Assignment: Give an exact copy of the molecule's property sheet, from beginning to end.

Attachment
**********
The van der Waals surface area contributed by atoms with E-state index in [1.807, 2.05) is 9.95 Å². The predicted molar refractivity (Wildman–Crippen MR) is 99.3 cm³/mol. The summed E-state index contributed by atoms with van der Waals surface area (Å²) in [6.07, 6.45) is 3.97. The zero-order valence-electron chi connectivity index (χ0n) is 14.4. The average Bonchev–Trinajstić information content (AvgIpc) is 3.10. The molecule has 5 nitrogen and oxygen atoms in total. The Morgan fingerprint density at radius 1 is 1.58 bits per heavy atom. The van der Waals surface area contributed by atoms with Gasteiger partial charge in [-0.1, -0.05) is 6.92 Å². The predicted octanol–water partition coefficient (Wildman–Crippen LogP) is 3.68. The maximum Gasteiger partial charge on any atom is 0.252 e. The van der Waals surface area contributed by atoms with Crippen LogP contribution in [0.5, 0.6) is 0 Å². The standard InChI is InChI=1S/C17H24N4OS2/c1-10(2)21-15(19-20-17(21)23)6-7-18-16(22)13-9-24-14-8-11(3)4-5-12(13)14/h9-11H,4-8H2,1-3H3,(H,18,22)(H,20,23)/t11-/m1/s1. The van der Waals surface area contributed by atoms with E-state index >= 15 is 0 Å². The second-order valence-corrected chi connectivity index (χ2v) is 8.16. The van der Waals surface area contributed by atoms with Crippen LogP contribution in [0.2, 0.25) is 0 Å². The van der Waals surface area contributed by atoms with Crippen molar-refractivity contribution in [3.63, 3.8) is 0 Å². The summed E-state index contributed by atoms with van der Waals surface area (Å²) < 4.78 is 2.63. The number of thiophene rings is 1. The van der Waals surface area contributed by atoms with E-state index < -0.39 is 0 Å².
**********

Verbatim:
The van der Waals surface area contributed by atoms with E-state index in [1.807, 2.05) is 9.95 Å². The predicted molar refractivity (Wildman–Crippen MR) is 99.3 cm³/mol. The summed E-state index contributed by atoms with van der Waals surface area (Å²) in [6.07, 6.45) is 3.97. The zero-order valence-electron chi connectivity index (χ0n) is 14.4. The average Bonchev–Trinajstić information content (AvgIpc) is 3.10. The molecule has 5 nitrogen and oxygen atoms in total. The Morgan fingerprint density at radius 1 is 1.58 bits per heavy atom. The van der Waals surface area contributed by atoms with Gasteiger partial charge in [-0.1, -0.05) is 6.92 Å². The predicted octanol–water partition coefficient (Wildman–Crippen LogP) is 3.68. The maximum Gasteiger partial charge on any atom is 0.252 e. The van der Waals surface area contributed by atoms with Crippen LogP contribution in [0.5, 0.6) is 0 Å². The standard InChI is InChI=1S/C17H24N4OS2/c1-10(2)21-15(19-20-17(21)23)6-7-18-16(22)13-9-24-14-8-11(3)4-5-12(13)14/h9-11H,4-8H2,1-3H3,(H,18,22)(H,20,23)/t11-/m1/s1. The van der Waals surface area contributed by atoms with E-state index >= 15 is 0 Å². The second-order valence-corrected chi connectivity index (χ2v) is 8.16. The van der Waals surface area contributed by atoms with Crippen LogP contribution in [0.2, 0.25) is 0 Å². The van der Waals surface area contributed by atoms with Crippen molar-refractivity contribution in [3.63, 3.8) is 0 Å². The summed E-state index contributed by atoms with van der Waals surface area (Å²) < 4.78 is 2.63. The number of thiophene rings is 1. The van der Waals surface area contributed by atoms with E-state index < -0.39 is 0 Å².